Running Girl

Running Girl

The girl glides across the track, feet barely touching dried-out summer turf –

feet like ice slippers.  The woman recalls the speed –

heart-beat racing, efficient legs, the sense of flying.

The girl tries to out-run narrow boundaries –  

it catches her; inescapable.  

The woman, still running, but slower,   

smells the dank river, hears its gush,

breathes oxygen, feet on soft damp turf, wet leaves.  

A heron glides, seamlessly, landing to perch on a high branch;

sunlight filters through trees casting long shadows across her path.

A thrush parts its tiny beak, shattering the stillness.  


We Need To Talk About Social Media

OK, it’s a blatant play on the words of Lionel Shriver.  But it got your attention, so that’s great.

Listen: I know it’s becoming fashionable to bash sites like Facebook and Twitter, and I don’t want to add to the noise of all that.  I’m not a campaigner, or zealot, all about simple living meaning not having a computer, living like a Luddite, and basically hiding in a cave.

Though sometimes that’s quite an attractive idea.

I’m just worried.  And afraid.  Afraid of how we’ve all been led down a path of over-sharing and self-promotion.  Take for example “the selfie”.  A perfectly harmless bit of fun, whereby (just in case you have been living in a mountain-top cave for the past few years) you take a picture of yourself and post it online for your ‘followers’ to ‘like’.  Perfectly innocuous, you might say.

Consider this idea though: pre-social media and Smartphones, would you have taken a photo of yourself, sent it either by post or handed it to somebody you knew (or even didn’t particularly know) and said ‘look at me’?  My guess is not.  In fact, this idea, I’m sure you’d agree, is perfectly laughable.  Yet – isn’t that what we are doing online, really? Aren’t online platforms just a way of self-promotion and ‘look-at-me-ness’?

And yes, including this blog.  I started this blog as a way to follow my writing life, for myself, but also hopefully for others to read.  I opened a Twitter account for the same reason: to promote my writing and to find out about writing opportunities.  But tweeting one day about how awesome I felt at getting two pieces of writing accepted, a virtual high-5 kind of tweet, it struck me how empty I felt.  How I was, in real life, quite shy about talking about my writing, yet I was quite happy to post to anybody who followed me that I had been published.  Yet more proof to me that the persona I was building online wasn’t necessarily the ‘real me’.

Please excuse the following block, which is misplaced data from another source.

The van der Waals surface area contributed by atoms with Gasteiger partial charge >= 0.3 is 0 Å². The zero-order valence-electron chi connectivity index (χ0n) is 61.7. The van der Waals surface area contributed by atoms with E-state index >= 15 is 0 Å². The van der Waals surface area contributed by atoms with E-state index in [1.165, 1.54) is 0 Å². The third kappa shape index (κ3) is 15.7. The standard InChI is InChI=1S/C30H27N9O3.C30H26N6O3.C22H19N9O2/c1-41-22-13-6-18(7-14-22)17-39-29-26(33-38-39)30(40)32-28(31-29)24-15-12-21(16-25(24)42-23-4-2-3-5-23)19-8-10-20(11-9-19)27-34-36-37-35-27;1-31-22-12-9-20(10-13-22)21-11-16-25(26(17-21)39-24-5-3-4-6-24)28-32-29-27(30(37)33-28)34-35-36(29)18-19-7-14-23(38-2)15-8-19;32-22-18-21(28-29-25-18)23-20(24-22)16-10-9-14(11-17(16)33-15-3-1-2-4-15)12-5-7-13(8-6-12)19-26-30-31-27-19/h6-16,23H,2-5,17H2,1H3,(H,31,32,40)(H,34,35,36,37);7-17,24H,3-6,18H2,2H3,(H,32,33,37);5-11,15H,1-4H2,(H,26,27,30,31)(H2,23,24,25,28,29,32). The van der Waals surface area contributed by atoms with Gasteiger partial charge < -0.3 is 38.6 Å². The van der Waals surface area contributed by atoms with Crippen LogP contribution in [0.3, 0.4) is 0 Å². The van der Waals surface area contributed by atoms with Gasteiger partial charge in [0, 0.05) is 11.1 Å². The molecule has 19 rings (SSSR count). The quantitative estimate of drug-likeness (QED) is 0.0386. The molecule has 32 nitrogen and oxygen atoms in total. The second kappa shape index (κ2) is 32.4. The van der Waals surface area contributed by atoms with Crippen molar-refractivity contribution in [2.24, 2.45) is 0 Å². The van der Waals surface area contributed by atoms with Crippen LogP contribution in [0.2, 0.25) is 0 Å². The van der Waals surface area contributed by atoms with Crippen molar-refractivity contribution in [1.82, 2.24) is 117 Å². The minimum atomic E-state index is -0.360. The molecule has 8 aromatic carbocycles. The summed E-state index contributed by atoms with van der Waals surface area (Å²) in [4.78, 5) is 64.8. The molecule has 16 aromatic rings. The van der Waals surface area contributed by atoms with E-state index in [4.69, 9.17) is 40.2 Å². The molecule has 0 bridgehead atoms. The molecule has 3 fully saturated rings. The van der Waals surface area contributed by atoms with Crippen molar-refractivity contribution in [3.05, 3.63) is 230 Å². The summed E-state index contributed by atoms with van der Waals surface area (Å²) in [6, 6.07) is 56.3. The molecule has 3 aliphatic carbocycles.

Consider another situation I heard this morning regarding the selfie.  On a radio show, a young woman was talking about her Facebook page, where she would often share selfie’s of her day, perfectly innocent pictures of herself, as pretty much the entire youth of the world do all the time.  Unfortunately, a particularly unsavoury follower of hers, (who was a relative, which makes it even worse), chose to take those innocent pictures and upload them to a porn site.  They are still there.  Despite her constant efforts, they are ‘unable to be removed’ by the site.  Now, when she Googles her own name, links to that site and other undesirable places come up, leaving her anxious for the future of any new relationships she may have, or jobs she may interview for.

This young woman was still at school when some of those selfies were taken.  Does this not fill you with fear for yourself or your own children? It does me.

As I said at the beginning of this post, I’m not trying to live like a Luddite.  I get that it’s hard out there, trying to promote your creative work.  And I get that the world has changed and technology brings exciting new possibilities. But it also brings new challenges, and I think we all have to be more aware of these in future.





She keeps her eyes lowered, as she’s been brought up to do. She remembers the strap her father used the time her older sister dared to meet his eye during a conversation on marriage.

She longs for her sister now; for her reliable presence beside her; for the familiarity of another woman wearing layers of hand-sewn clothing and headscarf.

Women, even young girls, race past in their summer clothing. Bare ankles and sleeveless tops revealing alabaster shoulders. She wonders at how they do not feel the cold of this place. She hears strange words emitting from the railway tannoy; she understands very little of what the words are saying. She feels the sharp intake of breath of the young man beside her, in his best suit, a tiny suitcase in one hand, eyes roaming the station platform for a glimpse of his uncle, who is to meet them here.

They are still shy around one another. She certainly has not yet met his gaze, nor he hers. She remembers his eyes looked kind when she saw them in the photograph her parents gave to her. They told her of his plans to cross the ocean, to come to England, where a job in his uncle’s business waited. A prosperous future.

She remembers her parents phrasing the question of marriage to this young man as though there was a choice for her to make. She remembers there was no real choice.

As she stands, eyes lowered in sockets edged in thick kohl eyeliner, she has no way of knowing that she will come to respect and, yes, even love the man beside her, whose white socks she notices peek from below his trousers. She doesn’t yet know that she will come to learn every contour of his body. Couldn’t imagine at this point, four days into their marriage at the age of seventeen, when she hasn’t yet had time to dream what she might become, that she will someday delight at this man’s touch.

That she will be blessed with three healthy children, all of whom they will struggle to put through university, enabling them, at least, to have their dreams met.

But today, here on this cold and damp platform, she could happily swap places with the bearded man a little way off, who shakes a polystyrene cup of loose change in their direction.

Previously published on Spelk Fiction:


Morning Pages